18 FIRERESCUE MAGAZINE DECEMBER 2016 FIREFIGHTERNATION.COM
school so I would focus on my studies. It was great
because when I arrived, my dorm was right next
door to that community’s firehouse. Ha! How’d
that work out!? Actually, pretty good, as I was
able to squeeze by on my grades. How? When I
became of age, I joined the local squad and could
leave classes when the whistle blew if I had passing
I can tell you so many great stories and memories
Personal protective equipment. ✔
about growing up in the firehouse, taking dates to
the firehouse, and pretty much every aspect of my
life involving the firehouse. I was the first in and
last out, took as many classes as I possibly could,
had my radios on 24/7, always wore a fire shirt …
and when there was a fire or related emergency,
I turned out 24/7/365—and always turned out fast.
Today, not much has changed. I could do what I
love for my entire life and career, and I have no plans
to stop. Essentially, my personal size-up is that if
the doctor says I am done, the annual physical tells
me I’m done, or if I start drooling one day, I’ll back
off. I may not back off going to fires, and maybe I’ll
be taking pictures, but I’ll back off my role on the
fireground. Until then, I am ready. Always ready.
My Loveland-Symmes (OH) Fire Department
staff car sits backed in, always ready to go. It’s
washed by me a few times a week. Spotless. The
equipment in the car is checked regularly and
maintained, so I am ready for when someone calls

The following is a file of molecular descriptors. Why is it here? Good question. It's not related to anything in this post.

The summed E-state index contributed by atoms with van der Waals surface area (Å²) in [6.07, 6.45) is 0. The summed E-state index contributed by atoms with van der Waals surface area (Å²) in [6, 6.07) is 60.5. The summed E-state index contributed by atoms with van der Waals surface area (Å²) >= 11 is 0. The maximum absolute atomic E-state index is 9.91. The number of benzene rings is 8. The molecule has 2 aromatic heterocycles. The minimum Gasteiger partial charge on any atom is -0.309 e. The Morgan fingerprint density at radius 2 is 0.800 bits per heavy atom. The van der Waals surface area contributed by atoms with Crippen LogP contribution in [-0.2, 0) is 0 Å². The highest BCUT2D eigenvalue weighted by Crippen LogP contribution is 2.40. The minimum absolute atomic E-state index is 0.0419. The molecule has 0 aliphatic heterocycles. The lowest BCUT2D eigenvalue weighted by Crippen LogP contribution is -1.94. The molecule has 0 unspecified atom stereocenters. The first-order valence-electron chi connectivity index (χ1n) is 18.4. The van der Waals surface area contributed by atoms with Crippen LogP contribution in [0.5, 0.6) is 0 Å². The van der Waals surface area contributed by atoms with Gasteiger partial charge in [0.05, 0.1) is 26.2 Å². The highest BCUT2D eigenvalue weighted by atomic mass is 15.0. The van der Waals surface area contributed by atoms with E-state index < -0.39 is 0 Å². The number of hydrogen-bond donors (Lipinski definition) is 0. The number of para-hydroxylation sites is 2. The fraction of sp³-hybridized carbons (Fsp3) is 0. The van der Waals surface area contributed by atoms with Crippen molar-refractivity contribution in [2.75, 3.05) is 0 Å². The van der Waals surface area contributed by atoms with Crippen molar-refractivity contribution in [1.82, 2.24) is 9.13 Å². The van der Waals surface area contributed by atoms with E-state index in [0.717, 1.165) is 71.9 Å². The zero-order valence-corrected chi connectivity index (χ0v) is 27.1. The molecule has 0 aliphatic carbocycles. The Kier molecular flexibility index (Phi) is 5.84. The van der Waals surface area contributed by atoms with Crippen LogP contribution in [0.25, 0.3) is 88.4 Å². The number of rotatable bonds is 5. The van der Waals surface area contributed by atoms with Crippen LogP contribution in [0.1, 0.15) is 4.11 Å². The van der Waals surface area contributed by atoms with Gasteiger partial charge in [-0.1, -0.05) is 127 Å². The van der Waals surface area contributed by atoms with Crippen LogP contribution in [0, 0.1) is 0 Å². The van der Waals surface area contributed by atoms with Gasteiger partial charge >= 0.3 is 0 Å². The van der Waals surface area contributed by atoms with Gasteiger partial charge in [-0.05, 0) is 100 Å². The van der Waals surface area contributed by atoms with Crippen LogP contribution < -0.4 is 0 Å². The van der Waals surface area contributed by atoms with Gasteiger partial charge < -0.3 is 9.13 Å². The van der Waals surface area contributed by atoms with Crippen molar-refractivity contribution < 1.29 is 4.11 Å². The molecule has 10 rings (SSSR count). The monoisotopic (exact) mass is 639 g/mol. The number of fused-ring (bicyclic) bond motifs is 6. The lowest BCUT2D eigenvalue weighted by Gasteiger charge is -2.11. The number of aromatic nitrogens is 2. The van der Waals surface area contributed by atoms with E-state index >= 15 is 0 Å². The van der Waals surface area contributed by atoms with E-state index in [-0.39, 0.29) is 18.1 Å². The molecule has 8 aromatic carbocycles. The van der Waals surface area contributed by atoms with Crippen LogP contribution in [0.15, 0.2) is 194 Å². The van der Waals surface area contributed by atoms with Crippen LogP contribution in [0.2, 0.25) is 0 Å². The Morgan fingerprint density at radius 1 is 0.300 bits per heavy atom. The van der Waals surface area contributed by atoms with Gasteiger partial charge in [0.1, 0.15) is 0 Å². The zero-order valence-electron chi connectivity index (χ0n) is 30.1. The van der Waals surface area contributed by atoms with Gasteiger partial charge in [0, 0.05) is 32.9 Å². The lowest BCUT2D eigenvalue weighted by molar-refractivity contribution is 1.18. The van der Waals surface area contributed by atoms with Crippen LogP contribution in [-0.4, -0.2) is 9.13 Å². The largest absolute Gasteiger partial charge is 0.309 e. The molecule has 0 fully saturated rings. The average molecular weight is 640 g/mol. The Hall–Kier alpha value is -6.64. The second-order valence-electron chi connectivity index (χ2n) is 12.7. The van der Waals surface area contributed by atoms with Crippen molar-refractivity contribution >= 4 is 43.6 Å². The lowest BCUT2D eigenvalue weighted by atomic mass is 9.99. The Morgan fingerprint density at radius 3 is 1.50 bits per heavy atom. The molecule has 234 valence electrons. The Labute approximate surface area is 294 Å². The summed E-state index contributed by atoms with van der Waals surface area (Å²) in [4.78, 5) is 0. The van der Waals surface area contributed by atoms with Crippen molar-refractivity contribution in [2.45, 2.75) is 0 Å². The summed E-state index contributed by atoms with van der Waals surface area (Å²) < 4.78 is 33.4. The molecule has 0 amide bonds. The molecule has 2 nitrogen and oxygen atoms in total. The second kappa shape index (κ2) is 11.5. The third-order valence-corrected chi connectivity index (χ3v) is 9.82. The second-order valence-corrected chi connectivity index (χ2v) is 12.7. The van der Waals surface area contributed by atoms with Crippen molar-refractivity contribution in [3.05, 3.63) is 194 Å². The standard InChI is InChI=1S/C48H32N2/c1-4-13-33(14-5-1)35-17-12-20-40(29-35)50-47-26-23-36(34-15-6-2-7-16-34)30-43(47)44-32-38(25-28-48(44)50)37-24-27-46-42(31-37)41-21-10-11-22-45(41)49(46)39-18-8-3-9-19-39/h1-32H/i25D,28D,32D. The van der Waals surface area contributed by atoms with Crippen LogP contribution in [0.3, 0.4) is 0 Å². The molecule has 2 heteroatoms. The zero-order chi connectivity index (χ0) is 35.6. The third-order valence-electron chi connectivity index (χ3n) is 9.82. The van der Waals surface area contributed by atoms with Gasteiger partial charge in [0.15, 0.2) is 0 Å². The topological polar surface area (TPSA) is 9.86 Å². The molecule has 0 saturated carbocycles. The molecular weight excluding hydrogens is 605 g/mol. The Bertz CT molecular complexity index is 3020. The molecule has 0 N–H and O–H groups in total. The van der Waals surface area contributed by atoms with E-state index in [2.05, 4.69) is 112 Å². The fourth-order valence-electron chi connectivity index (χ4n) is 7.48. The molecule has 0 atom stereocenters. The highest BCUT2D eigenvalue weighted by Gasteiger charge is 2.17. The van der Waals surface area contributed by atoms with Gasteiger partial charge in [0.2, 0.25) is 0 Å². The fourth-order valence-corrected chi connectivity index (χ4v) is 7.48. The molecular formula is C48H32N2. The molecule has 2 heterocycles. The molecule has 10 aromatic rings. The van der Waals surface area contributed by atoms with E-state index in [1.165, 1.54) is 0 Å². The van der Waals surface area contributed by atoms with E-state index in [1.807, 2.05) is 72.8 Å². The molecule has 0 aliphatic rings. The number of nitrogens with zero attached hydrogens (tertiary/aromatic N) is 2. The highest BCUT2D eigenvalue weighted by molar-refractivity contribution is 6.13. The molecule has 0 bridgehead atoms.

us when they are having their bad day.
Hand tools. ✔
Command equipment. ✔
Check, check, and check; it’s all always ready.
My more than 10,000 Whelen red and white
LED lights and sirens are cleaned, shined, and
ready to warn that one of the most “ate up” fire-
fighters anyone ever met is on the way. At the
youthful age of 61, I too still get kidded and
catch some grief because I have never stopped
LOVING being a firefighter. The more some
people seem annoyed, the more I do and the
more my pride swells. I love it. Like you, and
like almost all firefighters and EMTs, we have
a genetic “chip” inside of us that drives us to
want to help people. I’m sure someone with
a bunch of letters after their last name can tell us
why, but for now the fact is that we all like to help.
But then there is us, the “other” ones. The ones
of us who are at a little different level; the ones who
are kinda “supercharged” about being firefighters.
As Donald Sutherland said while playing Ronald
the arsonist in the movie Backdraft, “The funny
thing about firemen is that night and day they are
always firemen.” And that is very true, but then
there are those firefighters like you who carry it to a
much higher level. A much higher level.
Your fire radio is on all the time. You are gener-
ally found wearing a blue T-shirt with a fire depart-
ment logo on it. When you hear a siren sound,
you redefine ADD/ADHD. If you have a choice
between turning out to a fire or going on a date,
you know that dates can always be rescheduled.
There may even be a mustache involved, but it’s
not always required, especially for the many women
who also LOVE being firefighters.
Love being who you are, Sun. There are many,
many firefighters who don’t take it to your level,
and that’s fine. For them. But don’t you ever apolo-
gize for striving to be the absolute best; for always
reading, learning, and studying fire; for being who
you are 24/7 and wearing what you are on your
shoulder all the time. It’s called pride. I remember
in the ’70s a brother firefighter, Mike P, telling/ask-
ing me: “You do know that most of us aren’t into
this like you are, right?”
It was a nice reminder but absolutely never
changed my focus or enthusiasm. Never will.
Never apologize for always being totally inter-
ested, always learning, always training, and saving
your extra bucks so you can attend outside training
programs such as FDIC. Don’t worry about those
who have anything other than something positive
Love being who you are. There are
many, many firefighters who don’t take
it to your level, and that’s fine—for them.
The late Chief Russ Randolph, shown on right circa 1979.